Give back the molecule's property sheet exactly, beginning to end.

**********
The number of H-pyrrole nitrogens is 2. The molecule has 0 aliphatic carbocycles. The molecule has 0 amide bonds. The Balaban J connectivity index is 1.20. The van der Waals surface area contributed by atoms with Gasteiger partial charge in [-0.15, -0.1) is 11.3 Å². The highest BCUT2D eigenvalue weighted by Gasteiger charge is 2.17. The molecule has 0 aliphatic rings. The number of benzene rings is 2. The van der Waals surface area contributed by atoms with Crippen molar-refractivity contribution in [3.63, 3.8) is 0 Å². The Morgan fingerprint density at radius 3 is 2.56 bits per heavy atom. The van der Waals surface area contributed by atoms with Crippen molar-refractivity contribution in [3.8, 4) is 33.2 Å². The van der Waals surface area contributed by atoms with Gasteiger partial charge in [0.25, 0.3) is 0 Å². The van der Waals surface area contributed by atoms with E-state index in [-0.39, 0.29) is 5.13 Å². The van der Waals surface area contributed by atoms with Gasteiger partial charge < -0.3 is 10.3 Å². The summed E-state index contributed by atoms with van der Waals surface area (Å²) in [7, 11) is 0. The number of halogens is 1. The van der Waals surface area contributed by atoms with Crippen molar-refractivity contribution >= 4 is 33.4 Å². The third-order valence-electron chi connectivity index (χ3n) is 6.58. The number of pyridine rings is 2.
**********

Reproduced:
The number of H-pyrrole nitrogens is 2. The molecule has 0 aliphatic carbocycles. The molecule has 0 amide bonds. The Balaban J connectivity index is 1.20. The van der Waals surface area contributed by atoms with Gasteiger partial charge in [-0.15, -0.1) is 11.3 Å². The highest BCUT2D eigenvalue weighted by Gasteiger charge is 2.17. The molecule has 0 aliphatic rings. The number of benzene rings is 2. The van der Waals surface area contributed by atoms with Crippen molar-refractivity contribution in [3.63, 3.8) is 0 Å². The Morgan fingerprint density at radius 3 is 2.56 bits per heavy atom. The van der Waals surface area contributed by atoms with Crippen molar-refractivity contribution in [3.8, 4) is 33.2 Å². The van der Waals surface area contributed by atoms with Gasteiger partial charge in [0.25, 0.3) is 0 Å². The van der Waals surface area contributed by atoms with E-state index in [-0.39, 0.29) is 5.13 Å². The van der Waals surface area contributed by atoms with Gasteiger partial charge < -0.3 is 10.3 Å². The summed E-state index contributed by atoms with van der Waals surface area (Å²) in [7, 11) is 0. The number of halogens is 1. The van der Waals surface area contributed by atoms with Crippen molar-refractivity contribution >= 4 is 33.4 Å². The third-order valence-electron chi connectivity index (χ3n) is 6.58. The number of pyridine rings is 2.